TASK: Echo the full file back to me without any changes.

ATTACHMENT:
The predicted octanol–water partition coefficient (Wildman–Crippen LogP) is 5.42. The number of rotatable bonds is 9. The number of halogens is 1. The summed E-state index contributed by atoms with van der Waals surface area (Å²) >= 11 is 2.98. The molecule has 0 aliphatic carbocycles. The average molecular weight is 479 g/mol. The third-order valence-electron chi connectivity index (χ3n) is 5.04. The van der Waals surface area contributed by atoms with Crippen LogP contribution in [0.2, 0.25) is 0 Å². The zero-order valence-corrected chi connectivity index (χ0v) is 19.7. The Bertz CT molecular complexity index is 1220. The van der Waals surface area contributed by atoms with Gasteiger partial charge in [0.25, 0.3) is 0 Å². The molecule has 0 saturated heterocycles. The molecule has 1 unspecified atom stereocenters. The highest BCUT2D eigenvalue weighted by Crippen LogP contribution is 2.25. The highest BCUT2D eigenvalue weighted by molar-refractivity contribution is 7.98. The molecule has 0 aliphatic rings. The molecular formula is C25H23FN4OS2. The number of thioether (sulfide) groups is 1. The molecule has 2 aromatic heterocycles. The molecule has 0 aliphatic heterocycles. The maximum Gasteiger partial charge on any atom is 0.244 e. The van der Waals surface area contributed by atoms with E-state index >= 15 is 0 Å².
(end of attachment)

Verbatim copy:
The predicted octanol–water partition coefficient (Wildman–Crippen LogP) is 5.42. The number of rotatable bonds is 9. The number of halogens is 1. The summed E-state index contributed by atoms with van der Waals surface area (Å²) >= 11 is 2.98. The molecule has 0 aliphatic carbocycles. The average molecular weight is 479 g/mol. The third-order valence-electron chi connectivity index (χ3n) is 5.04. The van der Waals surface area contributed by atoms with Crippen LogP contribution in [0.2, 0.25) is 0 Å². The zero-order valence-corrected chi connectivity index (χ0v) is 19.7. The Bertz CT molecular complexity index is 1220. The van der Waals surface area contributed by atoms with Gasteiger partial charge in [0.25, 0.3) is 0 Å². The molecule has 0 saturated heterocycles. The molecule has 1 unspecified atom stereocenters. The highest BCUT2D eigenvalue weighted by Crippen LogP contribution is 2.25. The highest BCUT2D eigenvalue weighted by molar-refractivity contribution is 7.98. The molecule has 0 aliphatic rings. The molecular formula is C25H23FN4OS2. The number of thioether (sulfide) groups is 1. The molecule has 2 aromatic heterocycles. The molecule has 0 aliphatic heterocycles. The maximum Gasteiger partial charge on any atom is 0.244 e. The van der Waals surface area contributed by atoms with E-state index >= 15 is 0 Å².